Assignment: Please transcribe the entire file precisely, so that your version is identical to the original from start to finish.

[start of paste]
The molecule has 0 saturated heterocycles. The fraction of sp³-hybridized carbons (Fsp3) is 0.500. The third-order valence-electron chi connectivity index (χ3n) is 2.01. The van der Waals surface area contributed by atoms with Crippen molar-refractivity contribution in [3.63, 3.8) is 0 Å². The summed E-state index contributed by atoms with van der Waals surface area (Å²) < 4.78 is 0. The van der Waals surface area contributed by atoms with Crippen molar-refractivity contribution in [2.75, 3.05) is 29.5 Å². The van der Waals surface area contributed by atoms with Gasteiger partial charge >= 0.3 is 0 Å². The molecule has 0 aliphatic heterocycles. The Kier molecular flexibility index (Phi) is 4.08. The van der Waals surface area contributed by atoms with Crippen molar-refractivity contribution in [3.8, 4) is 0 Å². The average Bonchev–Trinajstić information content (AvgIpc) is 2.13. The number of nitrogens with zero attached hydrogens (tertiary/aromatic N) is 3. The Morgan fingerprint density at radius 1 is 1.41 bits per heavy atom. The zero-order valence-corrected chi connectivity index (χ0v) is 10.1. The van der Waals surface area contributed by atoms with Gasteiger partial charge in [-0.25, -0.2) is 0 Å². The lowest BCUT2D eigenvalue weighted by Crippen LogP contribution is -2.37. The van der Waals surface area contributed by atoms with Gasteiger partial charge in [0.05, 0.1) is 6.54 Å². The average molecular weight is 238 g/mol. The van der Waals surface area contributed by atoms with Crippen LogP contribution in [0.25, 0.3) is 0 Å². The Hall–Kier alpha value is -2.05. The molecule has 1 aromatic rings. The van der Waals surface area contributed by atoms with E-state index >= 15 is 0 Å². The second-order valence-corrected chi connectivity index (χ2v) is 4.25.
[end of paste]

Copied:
The molecule has 0 saturated heterocycles. The fraction of sp³-hybridized carbons (Fsp3) is 0.500. The third-order valence-electron chi connectivity index (χ3n) is 2.01. The van der Waals surface area contributed by atoms with Crippen molar-refractivity contribution in [3.63, 3.8) is 0 Å². The summed E-state index contributed by atoms with van der Waals surface area (Å²) < 4.78 is 0. The van der Waals surface area contributed by atoms with Crippen molar-refractivity contribution in [2.75, 3.05) is 29.5 Å². The van der Waals surface area contributed by atoms with Gasteiger partial charge >= 0.3 is 0 Å². The molecule has 0 aliphatic heterocycles. The Kier molecular flexibility index (Phi) is 4.08. The van der Waals surface area contributed by atoms with Crippen molar-refractivity contribution in [3.8, 4) is 0 Å². The average Bonchev–Trinajstić information content (AvgIpc) is 2.13. The number of nitrogens with zero attached hydrogens (tertiary/aromatic N) is 3. The Morgan fingerprint density at radius 1 is 1.41 bits per heavy atom. The zero-order valence-corrected chi connectivity index (χ0v) is 10.1. The van der Waals surface area contributed by atoms with Gasteiger partial charge in [-0.25, -0.2) is 0 Å². The lowest BCUT2D eigenvalue weighted by Crippen LogP contribution is -2.37. The van der Waals surface area contributed by atoms with Gasteiger partial charge in [0.05, 0.1) is 6.54 Å². The average molecular weight is 238 g/mol. The van der Waals surface area contributed by atoms with Crippen LogP contribution in [0.25, 0.3) is 0 Å². The Hall–Kier alpha value is -2.05. The molecule has 1 aromatic rings. The van der Waals surface area contributed by atoms with E-state index >= 15 is 0 Å². The second-order valence-corrected chi connectivity index (χ2v) is 4.25.